Sacks, J. J., Lockwood, R., Hornreicht, J., & Sattin, R. W. (1996). Fatal dog attacks, 1989-1994. Pediatrics, 97(6), 891-895.

Shuler, C. M., DeBess, E. E., Lapidus, J. A., & Hedberg, K. (2008). Canine and human factors related to dog bite injuries. Journal of the American Veterinary Medical Association, 232(4), 542-546.

Van den Berg, L., Schilder, M. B. H., De Vries, H., Leegwater, P. A. J., & Van Oost, B. A. (2006). Phenotyping of aggressive behavior in golden retriever dogs with a questionnaire. Behavior genetics, 36(6), 882-902.

Wright, J. C., & Nesselrote, M. S. (1987). Classification of behavior problems in dogs: distributions of age, breed, sex and reproductive status. Applied Animal Behaviour Science, 19(1-2), 169-178.

Andrew

14 Replies to “Male Dog Behaviour After Neutering: The Science”

  1. I have a six year old Staffy X -most likely with Lab. She was speyed at about 12 months and for her first three years was very friendly with all other dogs. She loves adults, cats also and especially groups of kids.
    At about three she became extremely aggressive with other dogs, started humping legs and would regularly cock her leg to pee as well as squat. Also at about this time to complicate understanding she experienced aggression from several other dogs which may have played into the development of her aggression. I have spoken to about 10 other Staffie X owners who have encountered similar development of aggression in their bitches …speying procedure varying from 6-12 months. Not exactly a representative group. When I was a lad (1950’s) I spent a lot of time on country properties and I recall a number of working dog breeders saying that bitches should be allowed to have a litter before speying because they worked “better” and didn’t start fights . The conclusions from professional articles I have read there is quite a strong opinion based on large US trial samples standardised for environment , quality of training, health etc. that earlier speying deprives the bitches body of experiencing the development of a normal adult hormonal environment. This conclusion, when you think about it, makes good sense. Another parallel finding from these studies was that in general desexed dogs and bitches tend to be responsible for more dog and human aggression than intact dogs. I am aware there is no general consensus on this topic because of the difficulty of statistical standardisation. Anyone got any thoughts or experiences on this subject.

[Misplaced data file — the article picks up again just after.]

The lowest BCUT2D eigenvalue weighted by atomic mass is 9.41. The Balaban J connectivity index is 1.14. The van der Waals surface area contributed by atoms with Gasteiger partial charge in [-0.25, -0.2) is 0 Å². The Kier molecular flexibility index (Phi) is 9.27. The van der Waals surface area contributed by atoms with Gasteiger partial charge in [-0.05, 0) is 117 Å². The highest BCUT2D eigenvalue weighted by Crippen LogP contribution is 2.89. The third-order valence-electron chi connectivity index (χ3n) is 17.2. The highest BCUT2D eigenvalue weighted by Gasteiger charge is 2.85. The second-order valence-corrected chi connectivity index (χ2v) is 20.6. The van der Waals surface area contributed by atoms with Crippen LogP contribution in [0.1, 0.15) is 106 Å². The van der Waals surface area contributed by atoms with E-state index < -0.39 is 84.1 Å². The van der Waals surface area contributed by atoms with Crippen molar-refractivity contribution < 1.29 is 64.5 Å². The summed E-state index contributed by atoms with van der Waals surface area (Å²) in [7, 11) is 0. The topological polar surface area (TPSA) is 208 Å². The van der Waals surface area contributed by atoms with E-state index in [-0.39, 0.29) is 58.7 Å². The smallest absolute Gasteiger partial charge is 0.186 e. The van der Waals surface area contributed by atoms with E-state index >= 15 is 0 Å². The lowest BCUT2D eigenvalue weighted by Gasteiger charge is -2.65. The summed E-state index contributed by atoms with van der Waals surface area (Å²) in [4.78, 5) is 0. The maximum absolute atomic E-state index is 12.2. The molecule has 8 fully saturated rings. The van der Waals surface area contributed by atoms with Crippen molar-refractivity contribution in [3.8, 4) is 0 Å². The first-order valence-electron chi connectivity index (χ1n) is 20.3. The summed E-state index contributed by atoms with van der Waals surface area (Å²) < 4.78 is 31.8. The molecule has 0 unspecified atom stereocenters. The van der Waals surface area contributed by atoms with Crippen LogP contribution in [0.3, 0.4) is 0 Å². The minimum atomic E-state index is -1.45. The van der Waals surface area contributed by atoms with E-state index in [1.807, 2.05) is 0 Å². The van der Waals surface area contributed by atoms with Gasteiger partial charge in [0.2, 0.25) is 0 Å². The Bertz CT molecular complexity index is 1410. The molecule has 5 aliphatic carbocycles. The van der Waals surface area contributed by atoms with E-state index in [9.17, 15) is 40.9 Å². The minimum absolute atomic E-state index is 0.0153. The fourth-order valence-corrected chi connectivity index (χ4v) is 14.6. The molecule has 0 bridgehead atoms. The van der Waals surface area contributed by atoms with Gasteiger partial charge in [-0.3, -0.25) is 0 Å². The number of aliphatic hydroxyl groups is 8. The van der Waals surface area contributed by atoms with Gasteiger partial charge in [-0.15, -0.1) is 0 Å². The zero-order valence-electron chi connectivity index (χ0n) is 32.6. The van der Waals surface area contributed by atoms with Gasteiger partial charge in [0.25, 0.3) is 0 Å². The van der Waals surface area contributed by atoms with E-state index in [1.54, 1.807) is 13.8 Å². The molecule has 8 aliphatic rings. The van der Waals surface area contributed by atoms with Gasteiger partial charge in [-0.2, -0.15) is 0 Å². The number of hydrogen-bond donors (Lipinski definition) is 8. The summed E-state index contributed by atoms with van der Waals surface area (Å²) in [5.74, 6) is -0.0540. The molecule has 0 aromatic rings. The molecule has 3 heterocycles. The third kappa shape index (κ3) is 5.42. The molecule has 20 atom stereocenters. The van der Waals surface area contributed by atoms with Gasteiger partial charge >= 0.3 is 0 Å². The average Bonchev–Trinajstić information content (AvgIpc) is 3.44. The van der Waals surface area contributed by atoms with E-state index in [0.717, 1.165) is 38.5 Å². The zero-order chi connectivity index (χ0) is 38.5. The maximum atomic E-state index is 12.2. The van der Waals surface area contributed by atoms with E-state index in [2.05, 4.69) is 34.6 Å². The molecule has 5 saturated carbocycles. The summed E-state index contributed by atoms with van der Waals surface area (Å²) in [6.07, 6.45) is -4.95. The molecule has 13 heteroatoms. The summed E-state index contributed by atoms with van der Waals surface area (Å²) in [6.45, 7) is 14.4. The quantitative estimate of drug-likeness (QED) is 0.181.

2. I think it vairies between dogs. I recently got my dog neutered. He was 180# & 2 years and 8 months at the time. He was a sweetheart and very affectionate prior to his neutering. He also grew up as a pup with 2 other older dogs. About 2 weeks after, he behavior and aggression has gotten very bad to the point I may have to have him euthanized. He has begun to destory the house. It started with small things like shoes and clothes, but escalated to a computer printer, dining room table & chairs, the couch and a filing cabinet. He has also severly attacked the other 2 dogs in the house several times, one of them needed treatment and stitches at the animal hospital. He is much larger than the other 2 dogs and his behavior gets worse everyday. I began making him stay outside during the day, but he tore off the steps to the deck and pulled the door off to the shed and now the other 2 dogs need taken out front since the backyard is inaccessible. I’m not sure what else I can do with him. This behavior is like nothing I’ve ever seen out of him before.